- Bella Rosa Books
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- New Edition
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- 6.00(w) x 9.00(h) x 0.68(d)
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Don't Murder Your Mystery: 24 Fiction-Writing Techniques to Save Your Manuscript from Turning up D. O. A. based on 0 ratings. 4 reviews.
No mystery author should be without this book. It is chock full of examples and information needed for writing mysteries. Editors should use it as well. She touches on just about every aspect of mystery writing. She gives lots of examples from published mystery writers and explains in layman¿s terms the do¿s and don¿ts. This is not just another how-to book. It is geared specifically for mysteries. You may have a great plot and great characters, but there is so much more in writing a mystery. Many don¿t make it past the first few pages when being read by agents and publishers. This book will help your manuscript shine above the others. I highly recommend this book to all writers and editors. I use it in my editing and recommend it to my clients. Dawn Dowdle, Sleuth Editing.
I have shelves filled with how-to books about writing, but Chris Roerden's DON'T MURDER YOUR MYSTERY instantly surpassed them all and became my number one reference and guide. She covers the 24 writing mistakes she sees most often as an editor and uses examples from published works to illustrate skillful techniques for avoiding those deadly traps. Although the book is specifically aimed at mystery writers, this accomplished editor's advice will help writers in all genres. A special pleasure of the book is the author's own lively, entertaining writing style. Highly recommended!
From the beginning of this immensely insightful writing manual, Chris Roerden focuses on what it takes to write novels that will survive both an agent¿s and a publisher¿s screening process. I spent a couple of years in the early 1990s reading the slush pile at two nearby publishing houses, and I can affirm Roerden¿s statement that the vast majority of manuscripts submitted to agents and presses are rejected because the writers fail to submit a solid, well-written, and entertaining product.####### In the dog-eat-dog world of publishing, Roerden tells us publishers pick very few new writers ¿ and only those who look like winners ¿ and they ¿ignore the rest whose work reveals evidence of average writing, aka `amateur.¿¿ She goes on to tell us: ¿The publishing industry cannot afford to gamble on writers who are still developing their potential, who show little evidence of having studied the craft of the profession they aspire to, or who fail to reflect the preferences that publishers and agents state in their submission guidelines¿ (p. 12). ####### The book setup is clever. In ten parts, she delineates 24 specific fiction-writing areas to focus upon in revisions. To start out, in Part I: DEAD ON ARRIVAL, she lays out all the reasons why writers simply must write, revise, edit, and format their novels or else they won¿t be published. In that section, Roerden tells us about THE JUDGES: Screener-outers - and what they look for THE PLAINTIFFS: Writers - and what you hope for THE DEFENDANTS: Agents and publishers - and why they do what they do and CORRECTIONS FACILITIES: Self-editors - and how to do what you need to.####### Each of the subsequent nine parts features one of the 24 fiction-writing techniques, which Roerden, tongue in cheek, labels CLUES. For instance, in Part III: FIRST OFFENDERS, she¿s got: CLUE #1: HOBBLED HOOKS - Replace with high-tensile lines that stretch your holding power CLUE #2: PERILOUS PROLOGUES - Beware: May lead to low-tension, post-prologue, backstory ache CLUE #3: BLOODY BACKSTORY - To remove the evidence, slice, dice, and splice. ####### The advice to ¿slice, dice, and splice¿ is quite simply wonderful, and with her terrific explanations, it¿s easy to remember what she means and apply it to work on a manuscript. In concise language steeped in good humor and fabulous examples, Roerden reveals each of the 24 CLUES (including FATAL FLASHBACKS, TOXIC TRANSCRIPTS, DECEPTIVE DREAMS, DASTARDLY DESCRIPTION, DYING DIALOGUE, KILLED BY CLICHÉ, GESTURED TO DEATH, and many more). She systematically provides tips and techniques for avoiding these pitfalls. The 24 ¿Clues,¿ when properly understood and applied, will make any author¿s well-told tale a winner. ####### She rounds out this well-written guide with an index and four ¿Exhibits,¿ including: instructions for standard manuscript formatting a bibliography of the multitude of books she cited throughout the text a list of popular Internet crime writing sites and recommended nonfiction in the areas of general writing, mystery, editing, character building, marketing, etc. ####### All too often How-To guides warn you about basic no-no¿s, but I¿ve never before seen a guide that does such a great job detailing HOW TO AVOID those no-no¿s. Using clear-headed explanations, Roerden creates outstanding examples of poor form and uses shining examples of good form from 150 published novels, all of which provides through and easy-to-understand instruction. ####### Despite the title of this book, this How-To manual is *not* only for mystery writers. I would recommend it for anyone who is attempting to create a finished draft for publication. HIGHLY RECOMMENDED.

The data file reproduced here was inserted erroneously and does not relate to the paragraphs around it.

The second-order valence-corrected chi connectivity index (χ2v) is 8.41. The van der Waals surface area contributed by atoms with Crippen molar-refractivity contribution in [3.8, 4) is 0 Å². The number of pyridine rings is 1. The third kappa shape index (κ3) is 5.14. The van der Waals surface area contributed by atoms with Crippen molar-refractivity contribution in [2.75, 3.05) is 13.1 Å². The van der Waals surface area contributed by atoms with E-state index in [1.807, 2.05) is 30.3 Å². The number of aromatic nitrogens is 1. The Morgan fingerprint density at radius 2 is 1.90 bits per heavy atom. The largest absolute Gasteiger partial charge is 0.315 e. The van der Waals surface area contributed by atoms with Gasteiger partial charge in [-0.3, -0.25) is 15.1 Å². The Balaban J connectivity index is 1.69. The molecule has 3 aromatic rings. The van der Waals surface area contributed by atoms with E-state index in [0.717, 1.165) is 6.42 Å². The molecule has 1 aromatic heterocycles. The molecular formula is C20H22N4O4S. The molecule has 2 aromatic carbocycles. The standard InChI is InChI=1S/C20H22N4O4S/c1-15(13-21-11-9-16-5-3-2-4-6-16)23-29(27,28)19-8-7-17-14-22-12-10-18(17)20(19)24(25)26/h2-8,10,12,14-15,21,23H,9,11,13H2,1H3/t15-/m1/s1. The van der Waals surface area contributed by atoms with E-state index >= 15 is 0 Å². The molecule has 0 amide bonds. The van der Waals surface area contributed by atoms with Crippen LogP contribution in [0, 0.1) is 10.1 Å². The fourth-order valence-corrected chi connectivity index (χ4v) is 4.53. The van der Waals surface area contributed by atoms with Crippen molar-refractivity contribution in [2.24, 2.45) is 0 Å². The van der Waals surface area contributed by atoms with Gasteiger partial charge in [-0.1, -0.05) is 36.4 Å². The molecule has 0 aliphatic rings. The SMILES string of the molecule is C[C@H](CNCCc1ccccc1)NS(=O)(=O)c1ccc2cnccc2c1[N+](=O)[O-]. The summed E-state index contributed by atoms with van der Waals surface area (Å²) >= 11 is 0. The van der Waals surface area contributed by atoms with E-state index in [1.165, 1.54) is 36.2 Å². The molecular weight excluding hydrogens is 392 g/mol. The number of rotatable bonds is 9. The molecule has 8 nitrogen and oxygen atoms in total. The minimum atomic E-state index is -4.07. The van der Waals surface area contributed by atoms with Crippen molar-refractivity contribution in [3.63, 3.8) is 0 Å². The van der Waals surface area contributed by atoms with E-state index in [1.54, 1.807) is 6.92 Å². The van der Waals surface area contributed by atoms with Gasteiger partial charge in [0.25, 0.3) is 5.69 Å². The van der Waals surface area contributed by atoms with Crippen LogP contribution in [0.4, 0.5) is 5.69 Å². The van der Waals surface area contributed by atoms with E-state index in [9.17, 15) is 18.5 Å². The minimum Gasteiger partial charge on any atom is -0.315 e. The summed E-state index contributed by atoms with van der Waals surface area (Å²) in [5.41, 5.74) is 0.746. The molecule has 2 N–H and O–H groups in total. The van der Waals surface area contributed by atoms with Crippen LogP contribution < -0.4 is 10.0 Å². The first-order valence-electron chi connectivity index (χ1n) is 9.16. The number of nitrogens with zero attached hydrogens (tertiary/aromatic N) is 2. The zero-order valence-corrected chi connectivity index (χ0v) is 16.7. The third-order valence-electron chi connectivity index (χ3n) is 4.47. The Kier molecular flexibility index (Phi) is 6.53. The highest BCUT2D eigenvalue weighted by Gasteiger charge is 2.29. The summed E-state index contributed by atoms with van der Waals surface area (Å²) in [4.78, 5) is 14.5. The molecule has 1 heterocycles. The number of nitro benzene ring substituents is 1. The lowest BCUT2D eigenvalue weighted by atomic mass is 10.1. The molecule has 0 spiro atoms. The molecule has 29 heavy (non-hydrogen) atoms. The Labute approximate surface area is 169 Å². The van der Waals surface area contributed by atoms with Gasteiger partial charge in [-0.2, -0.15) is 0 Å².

I've been writing for over 10 yrs and I don't write mysteries. For years I've attended classes and conferences. I've read dozens of how-to books and bushels of writers' magazines,but I learned from this book. It's basic enough for beginners, thorough and deep enough for seasoned writers, and humorous enough to read just for fun¿the best how-to I've read.